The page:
A broadened view of intelligence

The Programme for International Student Assessment (PISA) has given high priority to a broadened understanding of intelligence and found that problem-solving skills broader than the traditional conception of intelligence are markedly different from the traditional proficiency in maths, science and reading.

Looking at the broader implications of this on the existing education systems, teaching and instruction should focus more on cognitive flexibility, problem-solving and aspects of intelligence that are amenable to change.

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Problem Solving

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Conflicting definitions of intelligence

For decades, scientists have investigated intelligent and less intelligent behaviour. Many definitions of intelligence, sometimes even contradicting each other, have emerged as a result.

Despite the differing views among scientists, we do know that intelligence affects life outcomes. In education, several programmes have aimed at increasing intelligence among students with disappointing results.

The fundamental question is if one can teach intelligence. If we view intelligence as using some basic cognitive abilities for efficient information processing, it is probably impossible.

Other definitions of intelligence include problem-solving and decision-making, planning, strategic exploration, testing hypothesis and correcting them.

  • Teaching students strategies to increase self-monitoring and evaluation when problem-solving.
  • Using teaching methods that help with a deeper understanding of the structure that underpins new problems.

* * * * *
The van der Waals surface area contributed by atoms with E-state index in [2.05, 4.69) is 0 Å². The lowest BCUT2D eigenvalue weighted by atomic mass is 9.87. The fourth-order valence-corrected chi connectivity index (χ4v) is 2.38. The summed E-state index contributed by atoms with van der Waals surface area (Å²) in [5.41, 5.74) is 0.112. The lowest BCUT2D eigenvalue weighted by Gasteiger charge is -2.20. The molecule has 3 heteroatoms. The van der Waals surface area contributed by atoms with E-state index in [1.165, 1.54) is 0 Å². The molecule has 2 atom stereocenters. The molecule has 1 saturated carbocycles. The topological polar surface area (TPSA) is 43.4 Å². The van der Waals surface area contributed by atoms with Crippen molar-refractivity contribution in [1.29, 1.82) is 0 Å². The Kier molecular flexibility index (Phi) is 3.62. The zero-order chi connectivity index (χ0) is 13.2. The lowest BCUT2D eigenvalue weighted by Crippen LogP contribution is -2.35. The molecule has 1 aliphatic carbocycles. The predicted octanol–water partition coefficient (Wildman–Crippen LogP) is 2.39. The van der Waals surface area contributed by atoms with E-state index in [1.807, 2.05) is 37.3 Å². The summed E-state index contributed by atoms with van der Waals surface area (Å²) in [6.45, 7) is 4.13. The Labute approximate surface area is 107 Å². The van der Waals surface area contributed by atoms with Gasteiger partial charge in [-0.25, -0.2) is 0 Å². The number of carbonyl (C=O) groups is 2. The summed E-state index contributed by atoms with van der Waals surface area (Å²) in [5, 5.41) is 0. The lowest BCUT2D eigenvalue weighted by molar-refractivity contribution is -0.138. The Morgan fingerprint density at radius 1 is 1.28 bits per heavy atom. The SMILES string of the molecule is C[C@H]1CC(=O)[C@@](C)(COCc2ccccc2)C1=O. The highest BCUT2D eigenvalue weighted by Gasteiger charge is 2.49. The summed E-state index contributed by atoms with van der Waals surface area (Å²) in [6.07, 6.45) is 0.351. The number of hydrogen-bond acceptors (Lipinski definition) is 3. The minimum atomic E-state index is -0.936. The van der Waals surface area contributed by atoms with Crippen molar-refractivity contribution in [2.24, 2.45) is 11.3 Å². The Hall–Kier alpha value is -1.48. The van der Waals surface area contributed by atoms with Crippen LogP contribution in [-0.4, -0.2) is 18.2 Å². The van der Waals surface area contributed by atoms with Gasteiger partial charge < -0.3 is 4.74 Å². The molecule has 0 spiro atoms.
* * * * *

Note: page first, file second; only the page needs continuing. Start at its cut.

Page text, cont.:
The methods boil down to providing students with as many active problem-solving learning opportunities as possible.

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There is no standard definition of intelligence

Present approaches suggest that intelligence means having the capacity to:

  • Learn from experience: this relates to the acquisition, retention, and use of knowledge.
  • Identify problems: to use your knowledge, you should have the ability to identify possible problems that need to be approached and solved.
  • Solve problems: you need to be able to use what you have learned to come up with a proper solution to the problems you have identified.

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IDEAS

Learning theories develop hypotheses that describe how learning takes place.

The major theories of learning are the following: 

  • behaviorist theories 
  • cognitive psychology 
  • constructivism
  • social constructivism 
  • experiential learning 
  • multiple intelligence
  • situated learning theory and community of practice.
Fluid vs. Crystallized intelligence

In the intelligence field, there is a distinction between:

  •  "fluid" intelligence (indexed by tests of abstract reasoning and pattern detection);
  •  "crystallized" intelligence (indexed by measures of vocabulary and general knowledge).

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